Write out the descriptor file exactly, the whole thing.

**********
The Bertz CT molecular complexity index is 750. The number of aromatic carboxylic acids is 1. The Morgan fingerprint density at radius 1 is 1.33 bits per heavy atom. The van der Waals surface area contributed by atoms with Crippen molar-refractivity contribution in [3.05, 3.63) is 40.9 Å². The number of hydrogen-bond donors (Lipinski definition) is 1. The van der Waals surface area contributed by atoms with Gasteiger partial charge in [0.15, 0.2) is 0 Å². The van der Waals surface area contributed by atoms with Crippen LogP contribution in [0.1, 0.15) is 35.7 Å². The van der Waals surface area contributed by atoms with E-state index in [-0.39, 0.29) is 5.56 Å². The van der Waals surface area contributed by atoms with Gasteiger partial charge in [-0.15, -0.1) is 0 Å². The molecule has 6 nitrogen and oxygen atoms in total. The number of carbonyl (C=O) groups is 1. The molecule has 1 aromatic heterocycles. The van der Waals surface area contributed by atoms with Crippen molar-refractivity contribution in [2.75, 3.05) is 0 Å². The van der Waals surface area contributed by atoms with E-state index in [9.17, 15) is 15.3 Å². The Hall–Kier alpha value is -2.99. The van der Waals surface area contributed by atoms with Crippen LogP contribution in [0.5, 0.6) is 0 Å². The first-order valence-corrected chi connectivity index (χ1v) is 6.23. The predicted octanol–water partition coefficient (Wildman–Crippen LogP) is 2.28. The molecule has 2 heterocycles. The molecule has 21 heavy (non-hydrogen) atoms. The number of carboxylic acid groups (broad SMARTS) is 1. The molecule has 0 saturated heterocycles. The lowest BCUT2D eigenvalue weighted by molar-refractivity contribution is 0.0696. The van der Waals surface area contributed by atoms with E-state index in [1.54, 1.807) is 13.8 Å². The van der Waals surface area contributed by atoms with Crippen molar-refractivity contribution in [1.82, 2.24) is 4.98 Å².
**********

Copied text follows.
The Bertz CT molecular complexity index is 750. The number of aromatic carboxylic acids is 1. The Morgan fingerprint density at radius 1 is 1.33 bits per heavy atom. The van der Waals surface area contributed by atoms with Crippen molar-refractivity contribution in [3.05, 3.63) is 40.9 Å². The number of hydrogen-bond donors (Lipinski definition) is 1. The van der Waals surface area contributed by atoms with Gasteiger partial charge in [0.15, 0.2) is 0 Å². The van der Waals surface area contributed by atoms with Crippen LogP contribution in [0.1, 0.15) is 35.7 Å². The van der Waals surface area contributed by atoms with E-state index in [-0.39, 0.29) is 5.56 Å². The van der Waals surface area contributed by atoms with Gasteiger partial charge in [-0.15, -0.1) is 0 Å². The molecule has 6 nitrogen and oxygen atoms in total. The number of carbonyl (C=O) groups is 1. The molecule has 1 aromatic heterocycles. The van der Waals surface area contributed by atoms with Crippen molar-refractivity contribution in [2.75, 3.05) is 0 Å². The van der Waals surface area contributed by atoms with E-state index in [9.17, 15) is 15.3 Å². The Hall–Kier alpha value is -2.99. The van der Waals surface area contributed by atoms with Crippen LogP contribution in [0.5, 0.6) is 0 Å². The first-order valence-corrected chi connectivity index (χ1v) is 6.23. The predicted octanol–water partition coefficient (Wildman–Crippen LogP) is 2.28. The molecule has 2 heterocycles. The molecule has 21 heavy (non-hydrogen) atoms. The number of carboxylic acid groups (broad SMARTS) is 1. The molecule has 0 saturated heterocycles. The lowest BCUT2D eigenvalue weighted by molar-refractivity contribution is 0.0696. The van der Waals surface area contributed by atoms with E-state index in [1.54, 1.807) is 13.8 Å². The van der Waals surface area contributed by atoms with Crippen molar-refractivity contribution in [1.82, 2.24) is 4.98 Å².